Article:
Nintendo strategy fans have one more week until they can get their hands on Fire Emblem: Three Houses. Based on the most recent build of the game, the game is shaping up to be living up to its traditional turn-based combat mixed in with a huge number of elements from Atlus’ Shin Megami Tensei: Persona series, at least when it comes to interacting with the denizens in this world.
Fans will definitely find a lot that’s new and familiar. For starters, instead of being a general for an army, you play a teacher who gets to pick between three factions to tutor, grooming their military future through battles. At the same time, you also talk to your students to bond with them while also courting rival factions to your cause during the school phase of the game. And for some reason, you have a magical green-haired girl living in your head who tells you about dark times ahead. Pretty anime if you ask us.
Let’s explain how the latest Nintendo strategy RPG takes the best of both worlds and schools of thought.
Combat in FE3H is like chess but with a ton of units involved and a weapon triangle system. It is elegant in its delivery, with even more pizazz and wow added to its results and damage-dealing. The main crux of Fire Emblem: Three Houses is its weapon abilities, character abilities, and combat arts. Your characters can learn weapon abilities via weapon mastery; you do this by teaching him/her about that weapon during the teaching phase of the game, or have him/her use it on the field. You can also learn abilities for a specific character class as you and your students master that class, though you can only do this during combat.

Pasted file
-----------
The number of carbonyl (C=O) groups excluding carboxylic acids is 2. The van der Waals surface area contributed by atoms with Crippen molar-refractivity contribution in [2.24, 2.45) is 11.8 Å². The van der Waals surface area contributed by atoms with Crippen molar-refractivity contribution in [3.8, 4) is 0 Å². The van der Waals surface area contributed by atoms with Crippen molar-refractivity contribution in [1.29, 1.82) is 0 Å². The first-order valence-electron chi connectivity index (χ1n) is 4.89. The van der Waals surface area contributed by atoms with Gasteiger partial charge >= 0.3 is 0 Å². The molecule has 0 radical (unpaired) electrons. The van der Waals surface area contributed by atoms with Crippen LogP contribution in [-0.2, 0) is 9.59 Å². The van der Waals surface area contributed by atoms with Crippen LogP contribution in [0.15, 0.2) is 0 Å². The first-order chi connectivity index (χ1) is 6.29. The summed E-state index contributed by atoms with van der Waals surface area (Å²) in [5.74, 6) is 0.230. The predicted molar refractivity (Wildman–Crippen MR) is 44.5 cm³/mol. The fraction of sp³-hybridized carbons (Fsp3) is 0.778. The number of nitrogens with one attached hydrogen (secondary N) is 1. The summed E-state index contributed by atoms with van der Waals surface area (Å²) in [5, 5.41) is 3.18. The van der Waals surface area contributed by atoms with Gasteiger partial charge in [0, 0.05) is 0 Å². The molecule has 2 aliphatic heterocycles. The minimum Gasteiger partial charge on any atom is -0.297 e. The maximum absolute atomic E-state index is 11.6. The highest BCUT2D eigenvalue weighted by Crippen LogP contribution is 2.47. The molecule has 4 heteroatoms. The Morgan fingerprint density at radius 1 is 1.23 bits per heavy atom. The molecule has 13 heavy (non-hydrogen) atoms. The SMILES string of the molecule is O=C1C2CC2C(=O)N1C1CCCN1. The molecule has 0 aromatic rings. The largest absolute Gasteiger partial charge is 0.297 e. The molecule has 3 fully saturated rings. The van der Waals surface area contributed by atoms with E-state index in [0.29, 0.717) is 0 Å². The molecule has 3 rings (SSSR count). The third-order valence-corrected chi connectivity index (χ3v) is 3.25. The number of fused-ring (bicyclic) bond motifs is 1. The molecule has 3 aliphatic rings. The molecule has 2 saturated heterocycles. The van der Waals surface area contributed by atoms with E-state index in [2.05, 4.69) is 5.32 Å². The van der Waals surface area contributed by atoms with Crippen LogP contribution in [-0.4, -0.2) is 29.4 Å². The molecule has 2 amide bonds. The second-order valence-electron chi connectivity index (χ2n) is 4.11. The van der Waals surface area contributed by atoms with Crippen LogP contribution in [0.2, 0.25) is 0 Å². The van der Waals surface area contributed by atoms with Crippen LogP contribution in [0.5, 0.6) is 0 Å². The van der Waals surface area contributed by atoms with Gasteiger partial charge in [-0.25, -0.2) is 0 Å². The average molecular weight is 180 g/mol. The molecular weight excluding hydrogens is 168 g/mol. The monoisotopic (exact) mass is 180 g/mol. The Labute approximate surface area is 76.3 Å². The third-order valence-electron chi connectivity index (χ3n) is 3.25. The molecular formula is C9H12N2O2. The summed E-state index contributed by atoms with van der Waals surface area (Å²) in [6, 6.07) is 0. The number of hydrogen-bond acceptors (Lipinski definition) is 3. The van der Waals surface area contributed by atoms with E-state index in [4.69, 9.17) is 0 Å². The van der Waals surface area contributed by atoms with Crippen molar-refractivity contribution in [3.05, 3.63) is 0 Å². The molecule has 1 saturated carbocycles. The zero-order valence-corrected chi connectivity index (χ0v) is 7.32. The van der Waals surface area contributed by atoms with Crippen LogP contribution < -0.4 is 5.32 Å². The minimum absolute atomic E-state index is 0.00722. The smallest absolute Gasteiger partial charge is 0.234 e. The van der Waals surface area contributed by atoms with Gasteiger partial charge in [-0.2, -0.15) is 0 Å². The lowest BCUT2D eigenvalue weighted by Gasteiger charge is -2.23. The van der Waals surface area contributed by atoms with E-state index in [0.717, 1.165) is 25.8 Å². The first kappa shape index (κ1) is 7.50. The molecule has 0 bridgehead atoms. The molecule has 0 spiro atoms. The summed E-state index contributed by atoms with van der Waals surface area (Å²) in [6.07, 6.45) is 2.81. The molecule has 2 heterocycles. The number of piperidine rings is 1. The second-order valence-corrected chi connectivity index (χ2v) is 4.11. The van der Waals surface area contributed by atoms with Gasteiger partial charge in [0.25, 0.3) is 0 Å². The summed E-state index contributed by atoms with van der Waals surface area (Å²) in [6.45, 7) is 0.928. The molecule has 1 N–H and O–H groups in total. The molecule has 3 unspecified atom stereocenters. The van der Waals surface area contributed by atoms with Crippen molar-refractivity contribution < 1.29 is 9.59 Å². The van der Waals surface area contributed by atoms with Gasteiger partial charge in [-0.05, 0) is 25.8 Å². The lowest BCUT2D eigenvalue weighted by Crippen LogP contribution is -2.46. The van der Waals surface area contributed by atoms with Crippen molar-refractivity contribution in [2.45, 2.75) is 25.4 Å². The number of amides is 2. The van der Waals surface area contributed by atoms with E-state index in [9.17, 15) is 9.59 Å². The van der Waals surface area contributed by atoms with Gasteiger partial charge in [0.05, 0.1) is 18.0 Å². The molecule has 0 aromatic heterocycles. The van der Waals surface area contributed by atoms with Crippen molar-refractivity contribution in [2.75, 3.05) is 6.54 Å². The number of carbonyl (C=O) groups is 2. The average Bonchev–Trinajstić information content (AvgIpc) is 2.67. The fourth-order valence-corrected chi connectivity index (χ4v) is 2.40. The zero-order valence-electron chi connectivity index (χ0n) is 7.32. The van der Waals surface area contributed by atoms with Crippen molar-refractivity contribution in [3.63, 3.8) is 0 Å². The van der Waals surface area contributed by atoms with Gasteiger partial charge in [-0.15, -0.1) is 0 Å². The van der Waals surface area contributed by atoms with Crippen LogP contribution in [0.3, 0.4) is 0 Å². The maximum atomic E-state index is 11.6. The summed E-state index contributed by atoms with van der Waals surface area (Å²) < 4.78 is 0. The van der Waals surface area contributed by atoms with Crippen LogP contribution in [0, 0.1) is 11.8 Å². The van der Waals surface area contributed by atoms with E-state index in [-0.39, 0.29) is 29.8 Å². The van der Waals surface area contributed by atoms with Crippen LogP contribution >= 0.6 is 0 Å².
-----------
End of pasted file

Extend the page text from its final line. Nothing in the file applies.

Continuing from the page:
Speaking of weapon triangle system, as your students gain mastery at certain types of weapons, they’ll sometimes earn abilities that make them stronger against particular weapons. Some axe-wielders can get an ability called Lancebreaker, which will help them against their affinity weakness, especially in an upcoming battle where you know you’ll face a lot of enemy lance users.
Skills For Kills
Character abilities are passive. You don’t need to do anything special to trigger them; just equip them. Certain healers in the game can learn powerful abilities like Miracle as you use them more often; this lets you survive attacks that reduce your life to zero, but at the cost of just having 1HP remaining. You only have five slots per character, so you need to think long and hard on whether you need certain abilities during a particular skirmish. Within 10 hours or so, every character you have will have more than 5 passives, so you’re spoilt for choices.
And then we come full circle with Combat Arts: powerful special moves that help tilt the battle to your favour at the cost of breaking your weapon faster. Moves like Curved Shot allow bow users to hit targets farther than usual while Helm Splitter lets you axe-wielders get a damage bonus against armoured units. The weapon durability system is thankfully not as annoying as the one in Legend of Zelda: Breath of the Wild. You can still attack with your broken weapon, but your attack values are significantly lowered and you are more prone to counterattacks. Cheaper weapons have about 30 uses before they’re inactive, while expensive ones have more. Don’t worry; you’ll get a blacksmith later in the game so your weapons can be in tip-top condition.
A Ton Of New Tools